Ed Macauley, Basketball Hall of Famer, Dies at 83

But perhaps he made his greatest impact on basketball history by being traded by the in 1956 at the height of his powers for a man who had not yet played a single game in the N.B.A.: Bill Russell.

Russell went on to revolutionize the game as one of its most dominant centers and lead the Celtics to 11 league championships. But Macauley’s new team, the St. Louis Hawks, also got its money’s worth: the Hawks lost to the Celtics in the finals the next year, then won it all in a rematch in 1958.

Macauley, who died on Tuesday at 83 in a St. Louis retirement home, was a slender 6-foot-8-inch center and forward known for his hook shot and deft passing. In the final game of the ’58 championship, he scored only 2 points but jokingly took credit for the victory, pointing out that the margin was one point. (The Hawks, who won in six games, were helped by the fact that Russell had a sprained ankle that kept him out of two games.)

Macauley’s laid-back manner was often assumed to be the reason he acquired the nickname “Easy Ed.” The name actually stemmed from his sophomore year at St. Louis University, where he was a star on its basketball team. Appointed captain for a game, he led the team from the basement locker room.

“But nobody followed me when I ran down the court and made a layup,” he said in 2003. “Then I heard people shout, ‘Take it easy, Ed.’ I didn’t realize it, but they were playing the national anthem.”

Macauley went on to coach the Hawks from 1958 to 1960, compiling a 89-48 record, while also serving as the club’s vice president. In 1960, at age 32, he was inducted into the Basketball Hall of Fame, and he still holds the record for the youngest player to be admitted.

In recent years, Macauley had Alzheimer’s disease, his son Bob said. His wife, the former Jacqueline Combs, died in May.

In addition to his son Bob, Macauley is survived by his daughters Mary Ann Shortal, Perry Williams and Meg Berry; another son, Mike; and 17 grandchildren.

Edward Charles Macauley was born in St. Louis on March 22, 1928. Within two weeks, he was too big for his bassinet. His mother arranged for him to skip third grade to ease the self-consciousness about his height. He did not play basketball as a high school freshman because of a conflict with a typing class he took. But as a senior he was recruited by Kentucky, Boston College and others, choosing St. Louis.

In college he immediately drew national attention. “At 19, he looks like an overgrown altar boy,” Time magazine said.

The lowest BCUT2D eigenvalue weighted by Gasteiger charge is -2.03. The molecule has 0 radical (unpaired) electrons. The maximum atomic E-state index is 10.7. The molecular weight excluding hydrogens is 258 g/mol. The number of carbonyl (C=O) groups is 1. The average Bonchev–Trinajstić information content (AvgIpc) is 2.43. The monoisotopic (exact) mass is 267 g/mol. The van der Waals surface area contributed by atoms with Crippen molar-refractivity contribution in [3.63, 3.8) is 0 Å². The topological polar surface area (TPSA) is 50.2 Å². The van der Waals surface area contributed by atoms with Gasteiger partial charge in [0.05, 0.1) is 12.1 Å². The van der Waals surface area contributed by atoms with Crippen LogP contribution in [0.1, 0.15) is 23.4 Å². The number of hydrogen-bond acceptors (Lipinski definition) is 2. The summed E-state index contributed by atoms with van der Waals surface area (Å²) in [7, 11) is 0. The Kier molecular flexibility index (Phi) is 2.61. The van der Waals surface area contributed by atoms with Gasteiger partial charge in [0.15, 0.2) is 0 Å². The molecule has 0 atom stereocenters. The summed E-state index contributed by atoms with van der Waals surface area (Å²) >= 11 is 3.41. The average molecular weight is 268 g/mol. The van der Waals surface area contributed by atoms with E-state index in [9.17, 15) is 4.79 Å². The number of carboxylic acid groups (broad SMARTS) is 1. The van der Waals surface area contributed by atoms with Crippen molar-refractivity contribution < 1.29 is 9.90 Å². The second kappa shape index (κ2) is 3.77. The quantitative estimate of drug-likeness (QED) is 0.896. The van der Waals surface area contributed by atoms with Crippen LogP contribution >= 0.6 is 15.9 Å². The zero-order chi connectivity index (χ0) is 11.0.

In 1948, St. Louis defeated New York University to win the National Invitational Tournament, then considered the national championship. The New York Post reported that “the worst blizzard of the season” hit N.Y.U. in the form of “a 6-8 stringbean named Ed Macauley.” He scored 24 points in a 41-24 victory.

Macauley was drafted by the struggling St. Louis Bombers, who had stayed in business just for the chance of acquiring him, Life magazine reported. He had a good rookie year, but the Bombers folded anyway. The New York Knicks tried to buy the Bomber franchise for $50,000 to get him, but the N.B.A. vetoed the deal. Macauley ended up going to Boston in a special draft. He, Bob Cousy and Bill Sharman gave life to the struggling franchise.

In 1956, the Hawks sought to use their No. 1 draft choice, Russell, from the University of San Francisco, in a trade for Macauley and Cliff Hagan, who had been in the military and went on to be a Hall of Famer. The Celtics owner Walter Brown balked at first. But Macauley told him he would actually welcome the chance to return to his native St. Louis to care for a disabled son.

Brown wrote Macauley, saying: “What this means for the Boston Celtics, God only knows. You have heard me say many times that as long as I have Ed Macauley, I have a ballclub. Well, now I don’t have Ed Macauley. This is the hardest letter I ever tried to write.”

Macauley played three seasons in St. Louis. His career average was 17.5 points in 641 regular-season games and 13.8 in playoff games.

His slender build did not diminish his defensive prowess. In winning the M.V.P. trophy in the all-star game, he held the 7-foot star George Mikan of the Minneapolis Lakers to 4-for-17 shooting. Mikan’s $20,000 salary was the only one that exceeded Macauley’s $17,500.

Macauley became a television commentator and director in St. Louis, and devoted himself to causes like counseling prisoners and fighting abortion. He became a deacon in the Catholic church, and wrote a book on how to deliver a good sermon. His advice: “Preach as Jesus preached.”

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